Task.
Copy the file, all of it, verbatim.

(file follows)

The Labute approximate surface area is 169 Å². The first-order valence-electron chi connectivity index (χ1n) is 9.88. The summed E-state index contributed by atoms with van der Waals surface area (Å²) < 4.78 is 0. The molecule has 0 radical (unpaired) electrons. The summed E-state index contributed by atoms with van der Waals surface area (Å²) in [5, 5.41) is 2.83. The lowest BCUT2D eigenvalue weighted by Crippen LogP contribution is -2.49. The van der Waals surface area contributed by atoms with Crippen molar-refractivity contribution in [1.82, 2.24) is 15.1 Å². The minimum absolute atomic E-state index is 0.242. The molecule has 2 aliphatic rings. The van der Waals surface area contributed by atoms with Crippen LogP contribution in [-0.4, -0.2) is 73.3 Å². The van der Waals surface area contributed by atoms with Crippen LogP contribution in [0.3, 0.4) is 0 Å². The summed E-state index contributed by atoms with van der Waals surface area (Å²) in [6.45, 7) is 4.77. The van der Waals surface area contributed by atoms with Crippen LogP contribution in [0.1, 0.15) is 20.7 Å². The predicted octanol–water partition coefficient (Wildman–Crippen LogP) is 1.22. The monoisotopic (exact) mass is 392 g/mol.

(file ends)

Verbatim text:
The Labute approximate surface area is 169 Å². The first-order valence-electron chi connectivity index (χ1n) is 9.88. The summed E-state index contributed by atoms with van der Waals surface area (Å²) < 4.78 is 0. The molecule has 0 radical (unpaired) electrons. The summed E-state index contributed by atoms with van der Waals surface area (Å²) in [5, 5.41) is 2.83. The lowest BCUT2D eigenvalue weighted by Crippen LogP contribution is -2.49. The van der Waals surface area contributed by atoms with Crippen molar-refractivity contribution in [1.82, 2.24) is 15.1 Å². The minimum absolute atomic E-state index is 0.242. The molecule has 2 aliphatic rings. The van der Waals surface area contributed by atoms with Crippen LogP contribution in [-0.4, -0.2) is 73.3 Å². The van der Waals surface area contributed by atoms with Crippen LogP contribution in [0.3, 0.4) is 0 Å². The summed E-state index contributed by atoms with van der Waals surface area (Å²) in [6.45, 7) is 4.77. The van der Waals surface area contributed by atoms with Crippen LogP contribution in [0.1, 0.15) is 20.7 Å². The predicted octanol–water partition coefficient (Wildman–Crippen LogP) is 1.22. The monoisotopic (exact) mass is 392 g/mol.